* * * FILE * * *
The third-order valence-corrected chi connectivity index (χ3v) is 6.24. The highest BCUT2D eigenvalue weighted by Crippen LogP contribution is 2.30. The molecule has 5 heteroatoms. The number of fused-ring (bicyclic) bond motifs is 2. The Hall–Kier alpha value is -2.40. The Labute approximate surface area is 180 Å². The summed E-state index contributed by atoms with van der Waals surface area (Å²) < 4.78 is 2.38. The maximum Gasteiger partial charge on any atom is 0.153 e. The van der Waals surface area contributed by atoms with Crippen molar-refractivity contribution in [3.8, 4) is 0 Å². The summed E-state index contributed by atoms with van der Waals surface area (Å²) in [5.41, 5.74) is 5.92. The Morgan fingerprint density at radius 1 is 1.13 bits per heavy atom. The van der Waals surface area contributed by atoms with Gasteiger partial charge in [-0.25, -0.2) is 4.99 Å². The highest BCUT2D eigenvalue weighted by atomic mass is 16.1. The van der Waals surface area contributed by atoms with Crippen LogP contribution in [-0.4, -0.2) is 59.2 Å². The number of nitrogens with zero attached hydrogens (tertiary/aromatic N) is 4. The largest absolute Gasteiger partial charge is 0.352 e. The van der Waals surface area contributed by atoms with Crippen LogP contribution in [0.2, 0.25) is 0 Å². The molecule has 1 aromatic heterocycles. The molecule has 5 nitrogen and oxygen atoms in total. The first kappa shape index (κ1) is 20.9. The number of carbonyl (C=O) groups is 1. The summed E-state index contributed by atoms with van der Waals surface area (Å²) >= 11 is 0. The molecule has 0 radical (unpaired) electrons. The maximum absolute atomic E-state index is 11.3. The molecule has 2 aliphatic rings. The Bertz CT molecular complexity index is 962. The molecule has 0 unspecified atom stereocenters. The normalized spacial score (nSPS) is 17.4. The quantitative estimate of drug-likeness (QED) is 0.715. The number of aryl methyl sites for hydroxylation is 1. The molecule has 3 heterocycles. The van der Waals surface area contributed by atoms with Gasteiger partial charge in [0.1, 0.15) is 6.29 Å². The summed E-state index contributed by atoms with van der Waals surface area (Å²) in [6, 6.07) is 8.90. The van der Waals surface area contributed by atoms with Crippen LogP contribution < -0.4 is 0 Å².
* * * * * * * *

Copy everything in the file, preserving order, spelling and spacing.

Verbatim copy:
The third-order valence-corrected chi connectivity index (χ3v) is 6.24. The highest BCUT2D eigenvalue weighted by Crippen LogP contribution is 2.30. The molecule has 5 heteroatoms. The number of fused-ring (bicyclic) bond motifs is 2. The Hall–Kier alpha value is -2.40. The Labute approximate surface area is 180 Å². The summed E-state index contributed by atoms with van der Waals surface area (Å²) < 4.78 is 2.38. The maximum Gasteiger partial charge on any atom is 0.153 e. The van der Waals surface area contributed by atoms with Crippen molar-refractivity contribution in [3.8, 4) is 0 Å². The summed E-state index contributed by atoms with van der Waals surface area (Å²) in [5.41, 5.74) is 5.92. The Morgan fingerprint density at radius 1 is 1.13 bits per heavy atom. The van der Waals surface area contributed by atoms with Gasteiger partial charge in [-0.25, -0.2) is 4.99 Å². The highest BCUT2D eigenvalue weighted by atomic mass is 16.1. The van der Waals surface area contributed by atoms with Crippen LogP contribution in [-0.4, -0.2) is 59.2 Å². The number of nitrogens with zero attached hydrogens (tertiary/aromatic N) is 4. The largest absolute Gasteiger partial charge is 0.352 e. The van der Waals surface area contributed by atoms with Crippen LogP contribution in [0.2, 0.25) is 0 Å². The molecule has 1 aromatic heterocycles. The molecule has 5 nitrogen and oxygen atoms in total. The first kappa shape index (κ1) is 20.9. The number of carbonyl (C=O) groups is 1. The summed E-state index contributed by atoms with van der Waals surface area (Å²) >= 11 is 0. The molecule has 0 radical (unpaired) electrons. The maximum absolute atomic E-state index is 11.3. The molecule has 2 aliphatic rings. The Bertz CT molecular complexity index is 962. The molecule has 0 unspecified atom stereocenters. The normalized spacial score (nSPS) is 17.4. The quantitative estimate of drug-likeness (QED) is 0.715. The number of aryl methyl sites for hydroxylation is 1. The molecule has 3 heterocycles. The van der Waals surface area contributed by atoms with Gasteiger partial charge in [0.1, 0.15) is 6.29 Å². The summed E-state index contributed by atoms with van der Waals surface area (Å²) in [6, 6.07) is 8.90. The van der Waals surface area contributed by atoms with Crippen LogP contribution < -0.4 is 0 Å².